At the aforementioned moment, Mario responded appropriately to the teacher and also showed initiative, since during the breaks given by the teacher in this playing situation, he initiated actions such as: climbing the slide, running down the platform, or even running again towards the stairs, evidencing starting the game again. However, in both contexts, there were few behaviors of the other children directed to Mario. It is understood that, although the teacher performed different types of mediations and feedbacks, these were directed to Mario in isolated terms, not in interactional terms.

Thus, it is emphasized that, just as the teacher performed mediations favoring Mario’s behaviors directed at tasks, objects, actions or plays, she should also perform mediations in order to bring children closer, enhancing social interaction, since it seems to be an emerging area in Mario - emerging in the sense that the child, while unable to do it alone, provides clues from his behavior and characteristics that, with help, he would do it. The following is an example of a complete classroom IE during a structured activity:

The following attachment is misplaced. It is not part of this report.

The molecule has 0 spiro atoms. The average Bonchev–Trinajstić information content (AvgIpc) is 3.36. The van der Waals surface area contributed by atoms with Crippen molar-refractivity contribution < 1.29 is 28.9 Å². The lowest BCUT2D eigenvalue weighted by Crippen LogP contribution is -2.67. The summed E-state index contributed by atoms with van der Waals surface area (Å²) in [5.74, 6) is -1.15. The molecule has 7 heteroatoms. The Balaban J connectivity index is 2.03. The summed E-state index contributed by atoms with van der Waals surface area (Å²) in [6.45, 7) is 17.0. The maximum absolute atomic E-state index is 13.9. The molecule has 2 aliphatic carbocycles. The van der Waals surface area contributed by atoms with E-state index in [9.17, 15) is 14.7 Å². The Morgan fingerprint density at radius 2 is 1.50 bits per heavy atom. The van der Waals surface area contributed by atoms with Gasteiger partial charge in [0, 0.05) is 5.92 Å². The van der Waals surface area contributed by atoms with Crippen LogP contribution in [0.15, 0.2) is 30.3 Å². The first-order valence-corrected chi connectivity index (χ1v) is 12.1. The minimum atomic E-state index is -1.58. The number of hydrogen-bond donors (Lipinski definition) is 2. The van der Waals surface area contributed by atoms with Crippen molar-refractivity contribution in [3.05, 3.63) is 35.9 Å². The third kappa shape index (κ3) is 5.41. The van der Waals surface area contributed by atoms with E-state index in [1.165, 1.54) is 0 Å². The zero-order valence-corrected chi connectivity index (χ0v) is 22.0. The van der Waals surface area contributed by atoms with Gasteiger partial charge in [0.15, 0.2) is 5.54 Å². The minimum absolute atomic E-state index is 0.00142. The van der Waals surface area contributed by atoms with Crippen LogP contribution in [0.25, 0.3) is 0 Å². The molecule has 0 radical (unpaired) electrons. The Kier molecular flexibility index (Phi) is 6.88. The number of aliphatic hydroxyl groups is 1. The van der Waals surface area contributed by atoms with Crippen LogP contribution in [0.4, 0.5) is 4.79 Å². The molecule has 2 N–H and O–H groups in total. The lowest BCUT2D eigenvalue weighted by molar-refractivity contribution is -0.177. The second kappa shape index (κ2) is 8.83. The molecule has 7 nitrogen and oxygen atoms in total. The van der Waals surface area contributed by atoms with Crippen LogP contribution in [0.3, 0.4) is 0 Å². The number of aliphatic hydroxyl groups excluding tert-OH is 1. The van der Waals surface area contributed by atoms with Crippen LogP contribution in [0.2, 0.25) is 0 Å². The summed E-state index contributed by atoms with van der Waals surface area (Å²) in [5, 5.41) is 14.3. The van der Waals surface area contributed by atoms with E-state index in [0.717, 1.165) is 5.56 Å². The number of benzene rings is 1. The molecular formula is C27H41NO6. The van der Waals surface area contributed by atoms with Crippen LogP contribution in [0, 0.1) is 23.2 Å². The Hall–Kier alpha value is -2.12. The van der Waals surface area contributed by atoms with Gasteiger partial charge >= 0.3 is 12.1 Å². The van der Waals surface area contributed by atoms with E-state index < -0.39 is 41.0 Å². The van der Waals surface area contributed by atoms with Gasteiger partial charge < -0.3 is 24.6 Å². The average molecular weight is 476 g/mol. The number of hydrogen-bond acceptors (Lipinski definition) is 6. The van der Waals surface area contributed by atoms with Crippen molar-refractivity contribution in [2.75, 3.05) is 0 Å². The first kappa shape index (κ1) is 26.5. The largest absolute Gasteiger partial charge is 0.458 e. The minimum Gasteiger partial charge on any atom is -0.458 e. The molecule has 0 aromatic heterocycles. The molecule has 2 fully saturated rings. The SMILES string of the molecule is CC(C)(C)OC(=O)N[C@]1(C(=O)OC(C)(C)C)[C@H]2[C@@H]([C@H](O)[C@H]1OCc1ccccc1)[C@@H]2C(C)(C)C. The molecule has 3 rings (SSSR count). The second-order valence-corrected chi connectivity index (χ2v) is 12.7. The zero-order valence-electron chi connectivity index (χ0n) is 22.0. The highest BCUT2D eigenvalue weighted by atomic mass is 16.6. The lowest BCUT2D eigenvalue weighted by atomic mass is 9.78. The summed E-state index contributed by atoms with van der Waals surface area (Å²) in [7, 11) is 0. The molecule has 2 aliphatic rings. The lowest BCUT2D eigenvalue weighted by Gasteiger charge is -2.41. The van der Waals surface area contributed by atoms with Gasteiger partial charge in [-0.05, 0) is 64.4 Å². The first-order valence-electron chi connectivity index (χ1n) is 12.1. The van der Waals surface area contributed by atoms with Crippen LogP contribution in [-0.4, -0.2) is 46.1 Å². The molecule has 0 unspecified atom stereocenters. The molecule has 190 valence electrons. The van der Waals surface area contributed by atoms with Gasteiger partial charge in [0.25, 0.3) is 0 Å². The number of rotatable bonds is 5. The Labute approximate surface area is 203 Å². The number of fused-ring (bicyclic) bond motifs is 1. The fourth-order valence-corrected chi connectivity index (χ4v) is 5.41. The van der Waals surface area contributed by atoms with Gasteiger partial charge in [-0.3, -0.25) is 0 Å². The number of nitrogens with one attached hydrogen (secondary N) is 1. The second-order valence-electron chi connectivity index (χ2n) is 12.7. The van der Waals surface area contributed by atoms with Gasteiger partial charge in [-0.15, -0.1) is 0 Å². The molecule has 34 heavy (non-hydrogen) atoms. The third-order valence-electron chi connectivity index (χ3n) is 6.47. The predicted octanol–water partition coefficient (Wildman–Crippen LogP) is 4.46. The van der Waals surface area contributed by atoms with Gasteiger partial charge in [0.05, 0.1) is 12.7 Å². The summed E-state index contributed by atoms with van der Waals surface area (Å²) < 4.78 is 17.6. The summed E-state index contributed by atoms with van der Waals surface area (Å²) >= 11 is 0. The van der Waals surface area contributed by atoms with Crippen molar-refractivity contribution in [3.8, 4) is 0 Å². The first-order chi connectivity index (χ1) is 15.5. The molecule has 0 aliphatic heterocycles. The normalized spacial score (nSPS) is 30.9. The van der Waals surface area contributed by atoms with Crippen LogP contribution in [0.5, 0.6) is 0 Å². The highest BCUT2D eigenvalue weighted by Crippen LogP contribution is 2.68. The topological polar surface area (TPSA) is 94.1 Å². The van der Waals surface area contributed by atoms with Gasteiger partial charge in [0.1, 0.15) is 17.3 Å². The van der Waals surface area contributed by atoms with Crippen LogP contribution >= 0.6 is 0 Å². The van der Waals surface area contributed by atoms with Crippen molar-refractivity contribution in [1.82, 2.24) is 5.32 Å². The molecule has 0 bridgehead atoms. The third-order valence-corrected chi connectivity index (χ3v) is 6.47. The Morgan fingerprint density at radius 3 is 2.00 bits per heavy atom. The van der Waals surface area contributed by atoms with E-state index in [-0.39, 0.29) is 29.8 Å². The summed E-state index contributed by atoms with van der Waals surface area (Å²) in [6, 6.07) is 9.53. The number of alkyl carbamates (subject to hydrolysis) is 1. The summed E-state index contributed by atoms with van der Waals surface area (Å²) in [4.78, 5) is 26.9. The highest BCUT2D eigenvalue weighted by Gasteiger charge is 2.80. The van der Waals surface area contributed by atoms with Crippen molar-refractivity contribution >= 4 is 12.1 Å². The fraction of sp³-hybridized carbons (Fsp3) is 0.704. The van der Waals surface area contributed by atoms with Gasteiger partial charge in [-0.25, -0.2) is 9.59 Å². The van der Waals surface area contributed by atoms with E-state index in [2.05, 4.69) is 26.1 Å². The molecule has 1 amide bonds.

Mario: Looks at the book, runs his hand over the glue and makes a face./ Teacher: Lightly leads Mario’s hand to the shredded papers and says: Let’s go, Mario! Sit up right! Take the paper, stick it in! / Mario: Looks at the task, takes the paper, glues it and takes his hand away. / Teacher: Very good! Look at Mario’s, it’s getting pretty! / Mario: Smiles / Teacher: Points to the shredded paper and says: Go, Mario, get the other one! / Mario: Takes another piece of paper, glues it and rubs his fingers over the glue./ Teacher : Let’s go, Mario! Take more! / Mario: Takes another paper, glues it, looks at the task and smiles./ Teacher: Yeah! Get more! / Looks at Mario’s task, smiles and claps./ Mario: Claps his hands and smiles. Looks toward the teacher and looks at the assignment./ Teacher: Points to the papers and says: Go, get more! and addresses the other child.